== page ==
The purpose of this study was to use transfer learning and adaptive learning as a means to tackle dataset shift in retail – specifically, to estimate the sales of new goods using the data distribution patterns of current or past sales. To do this, the group used the Predict Future Sales dataset from Kaggle, which consists of historical retail-item sales data from January 2013 to October 2015. The group took two approaches:
- One approach investigated the use of transfer learning for Long Short-Term Memory networks in order to leverage the learned knowledge from one sale item and transfer it to another item with limited data. Successfully reusing previously-learned knowledge would eliminate the need to train a model from scratch, which is especially important when data is scarce and expensive to obtain.
- The other approach involved applying adaptive learning methods, which monitor the performance of the model and update its coefficients if performance deteriorates. Adaptive learning methods were used to correct potential concept shift in the data, as they are known to be robust against concept shift in dynamic environments. This approach was particularly relevant in the context of the COVID-19 pandemic, as the large and sudden shift in human behavior it caused rendered some predictive models inaccurate due to concept shift.
The group demonstrated that adaptive methods outperform non-adaptive methods when concept shift is present, and that results are comparable to when there is no concept shift. To better understand the effectiveness of adaptive methods, various models must be tested. The group also concluded that applying transfer learning to a new model can enhance its prediction capabilities, accelerate training, and reduce the cost of retraining a model when limited data is available.
The purpose of this study was to use few-shot learning methods – methods using very limited training examples – to classify new data. The group’s objectives were to a) reproduce the results of prototypical networks trained on the Omniglot dataset and the mini-ImageNet dataset separately, and b) reproduce the results of model-agnostic meta-learning algorithms trained on the Omniglot dataset.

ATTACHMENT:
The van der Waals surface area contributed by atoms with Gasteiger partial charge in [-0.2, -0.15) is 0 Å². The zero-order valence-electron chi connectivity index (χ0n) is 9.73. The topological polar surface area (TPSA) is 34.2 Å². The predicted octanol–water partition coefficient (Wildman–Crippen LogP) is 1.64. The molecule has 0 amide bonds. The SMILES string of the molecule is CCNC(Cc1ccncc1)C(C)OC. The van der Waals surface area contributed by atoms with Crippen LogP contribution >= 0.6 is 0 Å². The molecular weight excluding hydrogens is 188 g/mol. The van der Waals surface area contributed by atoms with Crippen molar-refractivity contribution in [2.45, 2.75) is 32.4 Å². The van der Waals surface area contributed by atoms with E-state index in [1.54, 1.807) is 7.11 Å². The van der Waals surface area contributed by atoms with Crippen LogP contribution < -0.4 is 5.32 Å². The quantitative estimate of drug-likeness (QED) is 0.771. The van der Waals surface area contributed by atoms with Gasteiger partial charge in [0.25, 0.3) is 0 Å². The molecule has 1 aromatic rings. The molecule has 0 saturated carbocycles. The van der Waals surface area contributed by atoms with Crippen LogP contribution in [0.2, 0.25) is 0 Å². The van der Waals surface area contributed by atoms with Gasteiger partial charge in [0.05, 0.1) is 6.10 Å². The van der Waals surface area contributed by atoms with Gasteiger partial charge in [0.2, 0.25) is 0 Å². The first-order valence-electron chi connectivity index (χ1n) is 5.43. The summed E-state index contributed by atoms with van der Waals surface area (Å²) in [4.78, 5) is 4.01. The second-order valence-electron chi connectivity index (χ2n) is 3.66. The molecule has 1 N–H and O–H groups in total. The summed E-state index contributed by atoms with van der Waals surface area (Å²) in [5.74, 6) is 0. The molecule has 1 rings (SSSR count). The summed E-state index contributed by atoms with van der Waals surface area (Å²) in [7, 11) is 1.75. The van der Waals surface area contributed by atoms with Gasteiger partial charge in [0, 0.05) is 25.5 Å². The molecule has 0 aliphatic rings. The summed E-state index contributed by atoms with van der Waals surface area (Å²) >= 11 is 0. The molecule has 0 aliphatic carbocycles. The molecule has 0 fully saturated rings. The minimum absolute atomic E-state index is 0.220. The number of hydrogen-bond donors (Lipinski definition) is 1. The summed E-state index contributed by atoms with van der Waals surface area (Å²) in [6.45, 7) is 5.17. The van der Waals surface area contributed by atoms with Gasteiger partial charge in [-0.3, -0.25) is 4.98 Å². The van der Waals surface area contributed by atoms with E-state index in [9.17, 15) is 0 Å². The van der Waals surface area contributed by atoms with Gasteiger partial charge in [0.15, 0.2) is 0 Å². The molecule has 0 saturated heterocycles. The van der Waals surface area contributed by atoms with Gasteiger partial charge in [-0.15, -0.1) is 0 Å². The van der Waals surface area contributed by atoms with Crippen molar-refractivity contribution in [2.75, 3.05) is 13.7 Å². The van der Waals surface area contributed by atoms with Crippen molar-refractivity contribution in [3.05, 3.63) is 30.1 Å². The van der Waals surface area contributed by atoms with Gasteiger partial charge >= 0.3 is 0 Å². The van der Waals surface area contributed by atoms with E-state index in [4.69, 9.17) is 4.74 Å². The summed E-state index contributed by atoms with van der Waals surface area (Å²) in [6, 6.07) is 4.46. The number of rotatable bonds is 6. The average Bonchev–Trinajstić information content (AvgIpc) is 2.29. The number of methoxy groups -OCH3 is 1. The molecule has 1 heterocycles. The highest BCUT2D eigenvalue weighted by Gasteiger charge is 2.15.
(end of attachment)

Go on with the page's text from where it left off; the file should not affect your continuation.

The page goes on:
The working group demonstrated that prototypical networks can tackle dataset shift using few-shot learning on the Omniglot and mini-ImageNet datasets. However, performance dropped significantly when running prototypical networks on different combinations of datasets – for instance, when training networks on the Omniglot dataset and then testing on the mini-ImageNet dataset. The group also demonstrated that model-agnostic meta-learning algorithms could tackle dataset shift when trained on the Omniglot dataset.
The Dataset Shift Project resulted in significant knowledge transfer between Vector researchers and industry participants. Industry participants developed proficiency in dataset shift detection, identification, and correction methodologies, established best practices in accordance with the latest academic and industry standards, and gained skills that can increase the resilience of organizations and their workforces in the face of changing environments. If put into production, these approaches have the potential to deliver enhanced efficiency, adaptability, and cost-savings. Finally, this project also demonstrated the value of collaborative efforts between industry and academia, and laid the groundwork for future projects focused on building a deeper understanding of dataset shift and methods for mitigating its effects in practical settings.
At the upcoming ECML PKDD 2021, three project participants ―Ali Pesaranghader, former Senior AI Research Scientist at CIBC and participant in the Dataset Shift project, Mehdi Ataei, a Vector Research Affiliate who led technical elements of the project at Vector, and Sedef Akinli Kocak, Vector Applied AI Project Manager ― will share insights on four main topics: the principles behind data shift, strategies for detecting dataset shift, adaptation techniques, and advanced topics in data shift for enhancing machine learning models in situations where dataset shift is inevitable.